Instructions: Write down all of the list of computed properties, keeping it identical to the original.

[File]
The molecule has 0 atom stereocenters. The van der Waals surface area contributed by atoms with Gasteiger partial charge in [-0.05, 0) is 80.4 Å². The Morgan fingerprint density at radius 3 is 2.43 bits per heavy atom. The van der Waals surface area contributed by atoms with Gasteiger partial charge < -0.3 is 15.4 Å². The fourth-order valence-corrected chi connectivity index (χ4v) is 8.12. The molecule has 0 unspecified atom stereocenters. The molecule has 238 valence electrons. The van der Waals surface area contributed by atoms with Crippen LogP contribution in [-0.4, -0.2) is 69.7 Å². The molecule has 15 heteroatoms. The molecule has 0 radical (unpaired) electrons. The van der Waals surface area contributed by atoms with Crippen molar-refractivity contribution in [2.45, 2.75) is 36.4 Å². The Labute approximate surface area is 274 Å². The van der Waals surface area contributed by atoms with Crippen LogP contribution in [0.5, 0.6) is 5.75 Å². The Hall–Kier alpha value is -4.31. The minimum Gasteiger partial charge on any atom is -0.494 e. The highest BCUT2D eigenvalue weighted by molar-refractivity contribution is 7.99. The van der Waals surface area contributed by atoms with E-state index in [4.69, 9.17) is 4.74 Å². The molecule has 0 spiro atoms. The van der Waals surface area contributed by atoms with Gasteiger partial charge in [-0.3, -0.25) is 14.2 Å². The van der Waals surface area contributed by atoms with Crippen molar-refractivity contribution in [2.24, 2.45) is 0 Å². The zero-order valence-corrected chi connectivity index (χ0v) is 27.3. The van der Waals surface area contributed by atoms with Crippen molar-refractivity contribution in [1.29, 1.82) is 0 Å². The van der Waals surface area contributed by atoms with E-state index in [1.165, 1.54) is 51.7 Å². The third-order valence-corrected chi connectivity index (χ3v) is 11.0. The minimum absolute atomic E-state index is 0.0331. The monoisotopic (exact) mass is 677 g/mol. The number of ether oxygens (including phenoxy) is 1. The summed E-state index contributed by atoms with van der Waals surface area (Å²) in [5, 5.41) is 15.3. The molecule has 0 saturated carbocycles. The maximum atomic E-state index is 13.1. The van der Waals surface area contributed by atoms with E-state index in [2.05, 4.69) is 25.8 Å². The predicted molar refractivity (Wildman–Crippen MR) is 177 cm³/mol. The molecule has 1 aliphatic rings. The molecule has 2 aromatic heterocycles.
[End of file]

The molecule has 0 atom stereocenters. The van der Waals surface area contributed by atoms with Gasteiger partial charge in [-0.05, 0) is 80.4 Å². The Morgan fingerprint density at radius 3 is 2.43 bits per heavy atom. The van der Waals surface area contributed by atoms with Gasteiger partial charge < -0.3 is 15.4 Å². The fourth-order valence-corrected chi connectivity index (χ4v) is 8.12. The molecule has 0 unspecified atom stereocenters. The molecule has 238 valence electrons. The van der Waals surface area contributed by atoms with Crippen LogP contribution in [-0.4, -0.2) is 69.7 Å². The molecule has 15 heteroatoms. The molecule has 0 radical (unpaired) electrons. The van der Waals surface area contributed by atoms with Crippen molar-refractivity contribution in [2.45, 2.75) is 36.4 Å². The Labute approximate surface area is 274 Å². The van der Waals surface area contributed by atoms with Crippen LogP contribution in [0.5, 0.6) is 5.75 Å². The Hall–Kier alpha value is -4.31. The minimum Gasteiger partial charge on any atom is -0.494 e. The highest BCUT2D eigenvalue weighted by molar-refractivity contribution is 7.99. The van der Waals surface area contributed by atoms with E-state index in [4.69, 9.17) is 4.74 Å². The molecule has 0 spiro atoms. The van der Waals surface area contributed by atoms with Gasteiger partial charge in [-0.3, -0.25) is 14.2 Å². The van der Waals surface area contributed by atoms with Crippen molar-refractivity contribution in [2.24, 2.45) is 0 Å². The zero-order valence-corrected chi connectivity index (χ0v) is 27.3. The van der Waals surface area contributed by atoms with Crippen molar-refractivity contribution in [1.29, 1.82) is 0 Å². The van der Waals surface area contributed by atoms with E-state index in [1.165, 1.54) is 51.7 Å². The third-order valence-corrected chi connectivity index (χ3v) is 11.0. The minimum absolute atomic E-state index is 0.0331. The monoisotopic (exact) mass is 677 g/mol. The number of ether oxygens (including phenoxy) is 1. The summed E-state index contributed by atoms with van der Waals surface area (Å²) in [5, 5.41) is 15.3. The molecule has 0 saturated carbocycles. The maximum atomic E-state index is 13.1. The van der Waals surface area contributed by atoms with E-state index in [2.05, 4.69) is 25.8 Å². The predicted molar refractivity (Wildman–Crippen MR) is 177 cm³/mol. The molecule has 1 aliphatic rings. The molecule has 2 aromatic heterocycles.